I’m back from Spain and what better way to celebrate Wine Wednesday than with an authentic Spanish food and wine pairing?
Unlike Madrid, it was a challenge to find a good selection of wine by the glass in Granada. Possibly, it’s a cost consideration or because many restaurants cater to tourists who even without knowing Spanish, were able to say, “Tinto, Ribera or Rioja.” (Note that Ribera del Duero is a mouthful, so saying Ribera is good enough.) While a glass is a bargain at about 3.50 Eu, you can get a glass of Granada wine for 2.50. Even the cheapest wine is good wine, but expect only simple and pleasant juice.
Luckily, if you want a better choice, buying a bottle of wine is very affordable and if you want good food, it’s best to stray from the tourist path. In the case of Granada, that means wandering the hilly streets, turning sharp corners and getting lost. I found the best way to find a good restaurant was not to look at the menu, but see which ones were inhabited by locals.
The lower end of El Albaicín (Albayzin in Arabic) is filled with tea houses and Moroccan restaurants. While I’m sure many are great, the streets are crowded with tourists and peddlers. Head up to Paseo de los Tristes where the street opens up to a stunning view of the Alhambra. On Saturday, there is an artisan market and whether you are sipping on Cava like me or just soaking in the views, you’ll enjoy being serenaded by gypsy musicians or even more so, gentle breezes that flow between the River Darro and Alhambra set high above on one side and the hills of El Albaicín on the other. This district is worthy of its own blog post, but if you need to know more, here’s a good start. One very important thing not mentioned in this article is that in 1994, El Albaicín was declared an UNESCO World Heritage site.
The Culinary Journey: Restaurante Ruta del Azafrán
Typically, I find the dish to match the wine, but since I’m not the one cooking, the star of this post is the food. I am reluctant to say fusion because today, that seems to denote trendy experiments. Perhaps, the synonym “blending” would be more accurate. Southern Spanish/Mediterranean cuisine with international flare, while uniquely paying homage to Azafrán/Saffron – the world’s most prized and expensive spice. DYK that saffron was once used as currency? Read more here.
In a recent interview with Ruta del Azafran’s Head Chef, Antonio Martínez, he says: “The gastronomic panorama of Granada is difficult, but full of possibilities.” Martínez elaborates that gastrotourism is minimal in Granada and the majority of tourists are seeking Tapas and drinks. Read the full interview here.
Here’s what I ate for lunch on two separate occasions. (If my stomach and time allowed, I would have tried the whole menu!)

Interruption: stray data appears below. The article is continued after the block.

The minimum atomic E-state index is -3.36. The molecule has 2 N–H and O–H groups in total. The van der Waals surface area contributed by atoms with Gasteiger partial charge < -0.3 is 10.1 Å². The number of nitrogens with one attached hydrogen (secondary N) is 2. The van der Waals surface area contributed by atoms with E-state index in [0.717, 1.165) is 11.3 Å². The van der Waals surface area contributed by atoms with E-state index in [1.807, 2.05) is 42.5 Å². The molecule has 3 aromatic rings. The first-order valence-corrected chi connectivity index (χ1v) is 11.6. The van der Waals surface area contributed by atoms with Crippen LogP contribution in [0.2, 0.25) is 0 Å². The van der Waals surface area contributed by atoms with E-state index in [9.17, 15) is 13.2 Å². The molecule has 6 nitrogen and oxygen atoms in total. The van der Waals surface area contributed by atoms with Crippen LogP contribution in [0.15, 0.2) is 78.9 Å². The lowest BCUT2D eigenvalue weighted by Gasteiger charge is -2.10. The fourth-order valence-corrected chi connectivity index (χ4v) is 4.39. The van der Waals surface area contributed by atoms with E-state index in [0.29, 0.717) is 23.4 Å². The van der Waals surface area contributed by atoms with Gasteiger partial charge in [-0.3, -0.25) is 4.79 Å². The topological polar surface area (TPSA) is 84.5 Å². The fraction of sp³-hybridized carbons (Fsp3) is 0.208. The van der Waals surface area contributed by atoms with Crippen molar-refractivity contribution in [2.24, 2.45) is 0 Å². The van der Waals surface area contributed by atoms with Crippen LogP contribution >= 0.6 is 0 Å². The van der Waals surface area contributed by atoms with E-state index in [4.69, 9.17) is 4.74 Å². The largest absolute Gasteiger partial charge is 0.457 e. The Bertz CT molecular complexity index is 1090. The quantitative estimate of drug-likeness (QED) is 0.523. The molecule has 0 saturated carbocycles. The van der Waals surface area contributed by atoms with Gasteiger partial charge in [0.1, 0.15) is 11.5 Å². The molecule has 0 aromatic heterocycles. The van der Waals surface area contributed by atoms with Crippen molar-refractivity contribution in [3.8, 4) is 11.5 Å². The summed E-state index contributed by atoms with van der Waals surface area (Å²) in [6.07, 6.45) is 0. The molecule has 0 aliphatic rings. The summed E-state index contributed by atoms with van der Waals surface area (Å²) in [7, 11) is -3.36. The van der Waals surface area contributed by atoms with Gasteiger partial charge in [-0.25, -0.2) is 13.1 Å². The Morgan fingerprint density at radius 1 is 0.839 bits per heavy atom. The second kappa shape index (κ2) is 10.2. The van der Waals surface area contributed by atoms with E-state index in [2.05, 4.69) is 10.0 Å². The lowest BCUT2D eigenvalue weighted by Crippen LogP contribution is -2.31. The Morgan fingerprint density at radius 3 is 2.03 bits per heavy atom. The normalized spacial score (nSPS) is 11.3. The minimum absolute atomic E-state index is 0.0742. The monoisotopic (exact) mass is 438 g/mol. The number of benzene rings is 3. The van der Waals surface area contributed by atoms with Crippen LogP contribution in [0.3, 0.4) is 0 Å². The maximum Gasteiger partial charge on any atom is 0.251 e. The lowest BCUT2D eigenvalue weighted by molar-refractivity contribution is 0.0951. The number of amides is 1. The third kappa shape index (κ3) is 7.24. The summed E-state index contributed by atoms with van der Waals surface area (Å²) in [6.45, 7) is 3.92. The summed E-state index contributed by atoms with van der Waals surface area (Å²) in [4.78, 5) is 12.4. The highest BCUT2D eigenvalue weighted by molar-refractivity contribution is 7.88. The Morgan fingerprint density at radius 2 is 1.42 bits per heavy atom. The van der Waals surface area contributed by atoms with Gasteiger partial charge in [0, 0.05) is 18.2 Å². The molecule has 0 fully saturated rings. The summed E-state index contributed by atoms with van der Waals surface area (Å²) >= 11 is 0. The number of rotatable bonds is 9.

- Milhojas de manzana y queso de cabra con reducción de Pedro Ximénez
- Crema del verduras
- Cous-cous de pollo
- Tataki de atún con pickles de piña
- Salmón a la plancha con salsa de azafrán
The Wine: Dominio de la Vega, Idilicum Cava Brut NV
On this trip and in pursuit of wine education, I was determined to discover wine beyond Tempranillo and regions other than Rioja and Ribera del Duero, as well as focus on modern Spanish winemaking. As mentioned above, I was disappointed not to find much selection in Granada, but fortunately as time went on, variety found me and most times by accident.
While you may not pair sparkling wine with steak, it’s a suitable pairing for starters, seafood and lighter dishes and of course, enjoyed just by itself. Dominio de la Vega, Idilicum Cava Brut is made from 100% Macabeo (an indigenous Spanish grape called Viura in Rioja.) Dominio de la Vega is a family winery located in the Valencian region of Utiel-Requena, within the Denomination of Origin of the same name.
Background Info on the Winery: “A high plateau of destitute clay and limestone soil, with an altitude that varies from 600 to 900 meters. The climate is continental with a great Mediterranean influence: very cold winters and very dry and hot summers with scarce rainfall. The altitude and the sea’s influence give our cava and wine their features, like their freshness and great maturity.” Read more about the harvest here.
As you may know Cava is made in the traditional method just like Champagne (le méthode champenoise.) If not, it would be labeled as sparkling wine. If you are unfamiliar with this process, a Cava specific introduction can be found here. As noted in this article, the main types of grapes used in the production of Cava are the Macabeo, the Parellada and the Xarel·lo – all of which bring their own unique characteristics to the sparkling wine.
If you are more familiar with wine, you may find this article written by Jancis Robinson quite interesting: Macabeo/Viura – the Cinderella grape? After reading it, I realized how fortunate I was to drink a wine made from 100% Macabeo and hope that in order to inspire the demand for it, you try Idilicum too.
El poema, la canción, la imagen, son solo agua extraída del pozo de la gente, y se les debe devolver en una copa de belleza para que puedan beber, y comprendan ellos mismos. ~ Federico García Lorca
The poem, the song, the picture, is only water drawn from the well of the people, and it should be given back to them in a cup of beauty so that they may drink – and in drinking understand themselves.
Federico García Lorca was born in Granada. His works were banned during Franco’s dictatorship and he was executed by the Nationalists during the Civil War. While visiting Cuevas del Sacromonte, I was fortunate to hear an actress from Extremadura recite one of his poems .
Granada is magical. Google Maps won’t take you where you should be. The magic begins once you resign to getting lost.